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Woody Guthrie

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Woody Guthrie

Woodrow Wilson Guthrie, better known as Woody Guthrie (July 14, 1912October 3, 1967), was an American folk musician and songwriter, of the 20th century.

Guthrie wrote over a thousand songs during his career.[1] His more famous songs include "This Land Is Your Land", "Mail Myself To You", "This Train", "Bound For Glory", and "Hobo's Lullaby". One of his most famous albums was titled Dust Bowl Ballads. He sang about the Great Depression, and the problems faced by farmers at the time of the Dust Bowl, when erosion and drought ruined millions of acres of farmland.

Guthrie recorded a series of songs for the United States government, about sexually transmitted diseases, that served as warnings to the public. Much of the time he appeared opposed to governments as he saw them, and also politics. Guthrie identified strongly with the Industrial Workers of the World, called the "Wobblies", and also the Communist Party, but he never joined either one. His songs, and his interpretations of older songs, spoke to people of many different beliefs. Many of his songs used old tunes, that he gave new words.

The composer names of most folk songs are lost to history, or their songs have been adapted so many times that they completely change form. Even though Guthrie and his songs were well-known, they came to be accepted as genuine folk songs. They appeared in , and were performed and recorded by many different artists, and also sung by amateurs and families at home. Guthrie worked with or influenced many later musicians. "Ramblin' Jack" Elliott was a of his, who later went off on his own.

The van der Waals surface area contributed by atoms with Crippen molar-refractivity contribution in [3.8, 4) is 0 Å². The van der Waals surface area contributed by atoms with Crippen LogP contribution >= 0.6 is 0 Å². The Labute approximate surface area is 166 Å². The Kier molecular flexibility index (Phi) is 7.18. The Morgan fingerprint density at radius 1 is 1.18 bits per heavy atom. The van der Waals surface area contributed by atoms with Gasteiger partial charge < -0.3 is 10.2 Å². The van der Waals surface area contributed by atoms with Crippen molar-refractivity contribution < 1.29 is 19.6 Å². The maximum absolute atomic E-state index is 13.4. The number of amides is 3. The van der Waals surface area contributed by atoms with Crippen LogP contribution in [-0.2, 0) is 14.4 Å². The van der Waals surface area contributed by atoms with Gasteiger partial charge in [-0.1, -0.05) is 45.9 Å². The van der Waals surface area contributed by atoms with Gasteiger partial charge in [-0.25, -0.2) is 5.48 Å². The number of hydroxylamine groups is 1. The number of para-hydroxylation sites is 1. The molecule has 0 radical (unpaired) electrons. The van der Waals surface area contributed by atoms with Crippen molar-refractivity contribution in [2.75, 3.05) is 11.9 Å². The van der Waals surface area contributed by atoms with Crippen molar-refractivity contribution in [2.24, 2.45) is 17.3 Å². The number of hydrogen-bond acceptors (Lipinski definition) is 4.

Guthrie's birthplace in Oklahoma

Illness from Huntington's disease

Guthrie's career was cut short by an illness called Huntington's disease (or chorea) which over time left him in a wheelchair, then finally unable to get out of bed, or even hold a guitar. He spent many years in a hospital, visited by his family and friends. Fellow folk musician Pete Seeger was a regular visitor.

One day the young Bob Dylan came to visit Guthrie. He had hitchhiked his way from Minnesota to New York, to meet Guthrie and try to become a professional musician. He played Guthrie "A Song to Woody", which he'd written as a tribute. Guthrie liked Dylan, and invited him back. Dylan stayed with the Guthrie family, and became friends with thirteen-year-old Arlo Guthrie, who also became a musician.

Death and legacy

Guthrie died in 1967, from the effects of Huntington's disease. There have been many tributes made to Guthrie and his music through the years. Actor David Carradine played him in the movie Bound for Glory. Guthrie's songs are still sung today, and are a symbol of American life.